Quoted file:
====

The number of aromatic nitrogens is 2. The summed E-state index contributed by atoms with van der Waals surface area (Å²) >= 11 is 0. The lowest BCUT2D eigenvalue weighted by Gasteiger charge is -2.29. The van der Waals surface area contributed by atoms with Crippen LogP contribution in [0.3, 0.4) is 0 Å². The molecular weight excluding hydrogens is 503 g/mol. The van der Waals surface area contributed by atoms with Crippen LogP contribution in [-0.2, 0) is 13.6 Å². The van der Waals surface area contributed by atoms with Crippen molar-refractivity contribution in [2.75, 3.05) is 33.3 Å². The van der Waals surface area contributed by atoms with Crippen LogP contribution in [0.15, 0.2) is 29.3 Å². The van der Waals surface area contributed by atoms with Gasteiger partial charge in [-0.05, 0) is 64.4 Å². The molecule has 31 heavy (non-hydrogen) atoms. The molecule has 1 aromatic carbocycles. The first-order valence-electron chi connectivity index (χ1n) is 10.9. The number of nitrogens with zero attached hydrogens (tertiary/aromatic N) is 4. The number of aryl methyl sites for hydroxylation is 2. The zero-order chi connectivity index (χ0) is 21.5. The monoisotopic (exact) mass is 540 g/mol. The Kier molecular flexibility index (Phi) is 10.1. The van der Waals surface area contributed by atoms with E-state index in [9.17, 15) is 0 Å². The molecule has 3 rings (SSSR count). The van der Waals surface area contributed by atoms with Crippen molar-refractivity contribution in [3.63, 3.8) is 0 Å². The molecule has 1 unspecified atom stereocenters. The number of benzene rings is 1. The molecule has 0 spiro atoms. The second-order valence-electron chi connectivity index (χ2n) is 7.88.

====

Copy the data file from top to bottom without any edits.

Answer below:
The number of aromatic nitrogens is 2. The summed E-state index contributed by atoms with van der Waals surface area (Å²) >= 11 is 0. The lowest BCUT2D eigenvalue weighted by Gasteiger charge is -2.29. The van der Waals surface area contributed by atoms with Crippen LogP contribution in [0.3, 0.4) is 0 Å². The molecular weight excluding hydrogens is 503 g/mol. The van der Waals surface area contributed by atoms with Crippen LogP contribution in [-0.2, 0) is 13.6 Å². The van der Waals surface area contributed by atoms with Crippen molar-refractivity contribution in [2.75, 3.05) is 33.3 Å². The van der Waals surface area contributed by atoms with Crippen LogP contribution in [0.15, 0.2) is 29.3 Å². The van der Waals surface area contributed by atoms with Gasteiger partial charge in [-0.05, 0) is 64.4 Å². The molecule has 31 heavy (non-hydrogen) atoms. The molecule has 1 aromatic carbocycles. The first-order valence-electron chi connectivity index (χ1n) is 10.9. The number of nitrogens with zero attached hydrogens (tertiary/aromatic N) is 4. The number of aryl methyl sites for hydroxylation is 2. The zero-order chi connectivity index (χ0) is 21.5. The monoisotopic (exact) mass is 540 g/mol. The Kier molecular flexibility index (Phi) is 10.1. The van der Waals surface area contributed by atoms with E-state index in [9.17, 15) is 0 Å². The molecule has 3 rings (SSSR count). The van der Waals surface area contributed by atoms with Crippen molar-refractivity contribution in [3.63, 3.8) is 0 Å². The molecule has 1 unspecified atom stereocenters. The number of benzene rings is 1. The molecule has 0 spiro atoms. The second-order valence-electron chi connectivity index (χ2n) is 7.88.